consider full disclosure of the error estimates related to public housing through a
           footnote disclosure in the performance accountability report and accountable
           official’s report under EO 13520. Additionally, we made some recommendations
           to improve HUD’s improper payment reduction strategies, including those related
           to the issue of overdue tenant recertifications, monitoring controls, and HUD’s
           improper payment estimation methodology.


Auditee’s Response


           We discussed our results with HUD during the audit and at the exit conference on
           November 2, 2010. We provided HUD with a copy of the draft report on October
           27, 2010 and requested written comments by November 20, 2010. We received
           the response on December 3, 2010. HUD concurred on two of five of the audit
           recommendations. The complete text of the auditee’s response, along with our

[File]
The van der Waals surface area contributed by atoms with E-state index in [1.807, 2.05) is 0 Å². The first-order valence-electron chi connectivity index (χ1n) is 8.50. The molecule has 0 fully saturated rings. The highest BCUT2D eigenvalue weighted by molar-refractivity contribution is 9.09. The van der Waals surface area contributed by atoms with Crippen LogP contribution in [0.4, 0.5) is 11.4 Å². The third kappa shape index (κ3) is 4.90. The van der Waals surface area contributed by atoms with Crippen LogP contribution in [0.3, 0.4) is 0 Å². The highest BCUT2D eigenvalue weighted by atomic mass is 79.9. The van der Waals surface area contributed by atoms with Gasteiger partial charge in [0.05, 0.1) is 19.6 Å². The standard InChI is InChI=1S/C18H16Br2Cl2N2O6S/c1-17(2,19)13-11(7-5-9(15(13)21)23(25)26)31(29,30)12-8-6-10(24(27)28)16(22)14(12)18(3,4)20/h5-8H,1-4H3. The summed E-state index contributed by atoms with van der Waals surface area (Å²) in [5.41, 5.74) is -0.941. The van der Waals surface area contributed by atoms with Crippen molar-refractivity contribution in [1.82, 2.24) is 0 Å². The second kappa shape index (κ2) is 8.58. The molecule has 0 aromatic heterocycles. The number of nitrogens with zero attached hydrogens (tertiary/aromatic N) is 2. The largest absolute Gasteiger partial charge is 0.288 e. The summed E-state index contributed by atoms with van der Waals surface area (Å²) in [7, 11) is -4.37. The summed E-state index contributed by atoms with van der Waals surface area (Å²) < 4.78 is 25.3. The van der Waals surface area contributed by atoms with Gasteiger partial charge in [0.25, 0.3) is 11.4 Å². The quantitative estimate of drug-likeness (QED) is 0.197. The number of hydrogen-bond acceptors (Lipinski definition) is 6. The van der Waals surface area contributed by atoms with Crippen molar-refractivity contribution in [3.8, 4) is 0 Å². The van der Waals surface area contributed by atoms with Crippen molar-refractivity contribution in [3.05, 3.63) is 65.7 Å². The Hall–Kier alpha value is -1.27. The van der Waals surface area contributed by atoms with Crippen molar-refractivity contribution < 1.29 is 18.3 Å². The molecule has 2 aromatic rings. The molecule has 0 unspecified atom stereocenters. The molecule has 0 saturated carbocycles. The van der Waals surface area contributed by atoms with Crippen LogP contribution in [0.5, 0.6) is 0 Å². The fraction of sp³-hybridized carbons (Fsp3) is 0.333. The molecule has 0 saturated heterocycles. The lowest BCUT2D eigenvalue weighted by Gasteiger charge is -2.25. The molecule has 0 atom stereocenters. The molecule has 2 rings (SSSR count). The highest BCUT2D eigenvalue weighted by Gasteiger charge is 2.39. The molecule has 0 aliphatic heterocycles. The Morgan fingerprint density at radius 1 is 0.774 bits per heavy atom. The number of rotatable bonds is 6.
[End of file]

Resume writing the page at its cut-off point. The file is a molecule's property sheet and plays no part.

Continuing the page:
evaluation of that response, can be found in appendix B of this report.




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                           TABLE OF CONTENTS

Background and Objective                                                       4

Results of Audit
      Finding 1: HUD Generally Complied With EO 13520 Annual Reporting         6
      Requirements but Its Transparency and Payment Reduction Strategies Had
      Weaknesses

Scope and Methodology                                                          11

Internal Controls                                                              12

Appendixes
   A. Auditee Comments and OIG’s Evaluation                                    13




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                         BACKGROUND AND OBJECTIVE
As the stewards of taxpayer dollars, the U.S. Department of Housing and Urban Development
(HUD), the public housing agencies, and program administrators are accountable for how they
spend those funds, as well as for safeguarding them against improper payments—payments that
should not have been made or that were made for incorrect amounts.

In November 2002, Congress passed the Improper Payments Information Act of 2002 (IPIA).